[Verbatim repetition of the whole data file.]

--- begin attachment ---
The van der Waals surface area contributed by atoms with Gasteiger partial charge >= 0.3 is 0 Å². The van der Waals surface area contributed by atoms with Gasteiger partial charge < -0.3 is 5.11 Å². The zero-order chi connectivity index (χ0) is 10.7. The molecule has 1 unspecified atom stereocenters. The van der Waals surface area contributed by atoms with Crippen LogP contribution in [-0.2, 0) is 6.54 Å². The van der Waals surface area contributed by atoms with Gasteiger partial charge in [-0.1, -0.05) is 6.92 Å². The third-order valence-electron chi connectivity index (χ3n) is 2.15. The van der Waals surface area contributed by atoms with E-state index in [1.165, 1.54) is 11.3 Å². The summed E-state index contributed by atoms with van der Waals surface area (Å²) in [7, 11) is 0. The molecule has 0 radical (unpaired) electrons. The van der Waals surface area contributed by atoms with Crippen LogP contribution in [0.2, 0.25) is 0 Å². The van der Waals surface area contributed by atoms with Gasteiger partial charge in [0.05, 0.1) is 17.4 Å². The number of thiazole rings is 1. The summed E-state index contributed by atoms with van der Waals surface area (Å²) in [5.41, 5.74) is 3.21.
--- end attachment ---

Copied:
The van der Waals surface area contributed by atoms with Gasteiger partial charge >= 0.3 is 0 Å². The van der Waals surface area contributed by atoms with Gasteiger partial charge < -0.3 is 5.11 Å². The zero-order chi connectivity index (χ0) is 10.7. The molecule has 1 unspecified atom stereocenters. The van der Waals surface area contributed by atoms with Crippen LogP contribution in [-0.2, 0) is 6.54 Å². The van der Waals surface area contributed by atoms with Gasteiger partial charge in [-0.1, -0.05) is 6.92 Å². The third-order valence-electron chi connectivity index (χ3n) is 2.15. The van der Waals surface area contributed by atoms with E-state index in [1.165, 1.54) is 11.3 Å². The summed E-state index contributed by atoms with van der Waals surface area (Å²) in [7, 11) is 0. The molecule has 0 radical (unpaired) electrons. The van der Waals surface area contributed by atoms with Crippen LogP contribution in [0.2, 0.25) is 0 Å². The van der Waals surface area contributed by atoms with Gasteiger partial charge in [0.05, 0.1) is 17.4 Å². The number of thiazole rings is 1. The summed E-state index contributed by atoms with van der Waals surface area (Å²) in [5.41, 5.74) is 3.21.